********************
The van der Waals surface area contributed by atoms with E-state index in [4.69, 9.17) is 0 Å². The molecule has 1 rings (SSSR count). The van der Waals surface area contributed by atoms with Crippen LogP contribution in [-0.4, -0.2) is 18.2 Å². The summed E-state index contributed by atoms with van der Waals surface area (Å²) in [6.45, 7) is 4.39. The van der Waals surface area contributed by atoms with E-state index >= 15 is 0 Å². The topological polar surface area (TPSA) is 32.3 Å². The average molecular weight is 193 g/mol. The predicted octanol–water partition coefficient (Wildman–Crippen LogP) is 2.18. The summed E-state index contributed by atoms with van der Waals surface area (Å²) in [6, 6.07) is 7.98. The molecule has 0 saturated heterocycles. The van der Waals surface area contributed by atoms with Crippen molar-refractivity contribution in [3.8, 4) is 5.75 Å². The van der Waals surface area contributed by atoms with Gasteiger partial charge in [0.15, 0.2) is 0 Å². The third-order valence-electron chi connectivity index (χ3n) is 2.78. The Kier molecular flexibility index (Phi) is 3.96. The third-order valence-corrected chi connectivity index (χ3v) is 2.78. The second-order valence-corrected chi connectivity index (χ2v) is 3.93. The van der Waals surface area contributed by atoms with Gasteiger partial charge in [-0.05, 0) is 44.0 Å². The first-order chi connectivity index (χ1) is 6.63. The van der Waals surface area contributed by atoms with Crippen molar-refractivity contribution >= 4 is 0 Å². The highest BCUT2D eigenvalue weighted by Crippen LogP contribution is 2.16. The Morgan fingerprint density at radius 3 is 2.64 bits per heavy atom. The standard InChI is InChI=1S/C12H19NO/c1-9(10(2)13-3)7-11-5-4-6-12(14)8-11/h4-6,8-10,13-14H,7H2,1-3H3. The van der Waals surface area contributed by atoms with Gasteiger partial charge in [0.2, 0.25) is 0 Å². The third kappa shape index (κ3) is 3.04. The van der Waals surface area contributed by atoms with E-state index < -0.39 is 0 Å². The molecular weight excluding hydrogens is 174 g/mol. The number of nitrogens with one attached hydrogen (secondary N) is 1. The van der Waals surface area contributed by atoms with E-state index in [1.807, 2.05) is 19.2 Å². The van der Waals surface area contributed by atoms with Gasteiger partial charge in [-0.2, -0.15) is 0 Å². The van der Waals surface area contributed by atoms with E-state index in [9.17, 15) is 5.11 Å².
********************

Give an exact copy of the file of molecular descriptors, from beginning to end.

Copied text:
The van der Waals surface area contributed by atoms with E-state index in [4.69, 9.17) is 0 Å². The molecule has 1 rings (SSSR count). The van der Waals surface area contributed by atoms with Crippen LogP contribution in [-0.4, -0.2) is 18.2 Å². The summed E-state index contributed by atoms with van der Waals surface area (Å²) in [6.45, 7) is 4.39. The van der Waals surface area contributed by atoms with E-state index >= 15 is 0 Å². The topological polar surface area (TPSA) is 32.3 Å². The average molecular weight is 193 g/mol. The predicted octanol–water partition coefficient (Wildman–Crippen LogP) is 2.18. The summed E-state index contributed by atoms with van der Waals surface area (Å²) in [6, 6.07) is 7.98. The molecule has 0 saturated heterocycles. The van der Waals surface area contributed by atoms with Crippen molar-refractivity contribution in [3.8, 4) is 5.75 Å². The van der Waals surface area contributed by atoms with Gasteiger partial charge in [0.15, 0.2) is 0 Å². The third-order valence-electron chi connectivity index (χ3n) is 2.78. The Kier molecular flexibility index (Phi) is 3.96. The third-order valence-corrected chi connectivity index (χ3v) is 2.78. The second-order valence-corrected chi connectivity index (χ2v) is 3.93. The van der Waals surface area contributed by atoms with Gasteiger partial charge in [-0.05, 0) is 44.0 Å². The first-order chi connectivity index (χ1) is 6.63. The van der Waals surface area contributed by atoms with Crippen molar-refractivity contribution >= 4 is 0 Å². The highest BCUT2D eigenvalue weighted by Crippen LogP contribution is 2.16. The Morgan fingerprint density at radius 3 is 2.64 bits per heavy atom. The standard InChI is InChI=1S/C12H19NO/c1-9(10(2)13-3)7-11-5-4-6-12(14)8-11/h4-6,8-10,13-14H,7H2,1-3H3. The van der Waals surface area contributed by atoms with Gasteiger partial charge in [0.2, 0.25) is 0 Å². The third kappa shape index (κ3) is 3.04. The van der Waals surface area contributed by atoms with E-state index < -0.39 is 0 Å². The molecular weight excluding hydrogens is 174 g/mol. The number of nitrogens with one attached hydrogen (secondary N) is 1. The van der Waals surface area contributed by atoms with E-state index in [1.807, 2.05) is 19.2 Å². The van der Waals surface area contributed by atoms with Gasteiger partial charge in [-0.2, -0.15) is 0 Å². The van der Waals surface area contributed by atoms with E-state index in [9.17, 15) is 5.11 Å².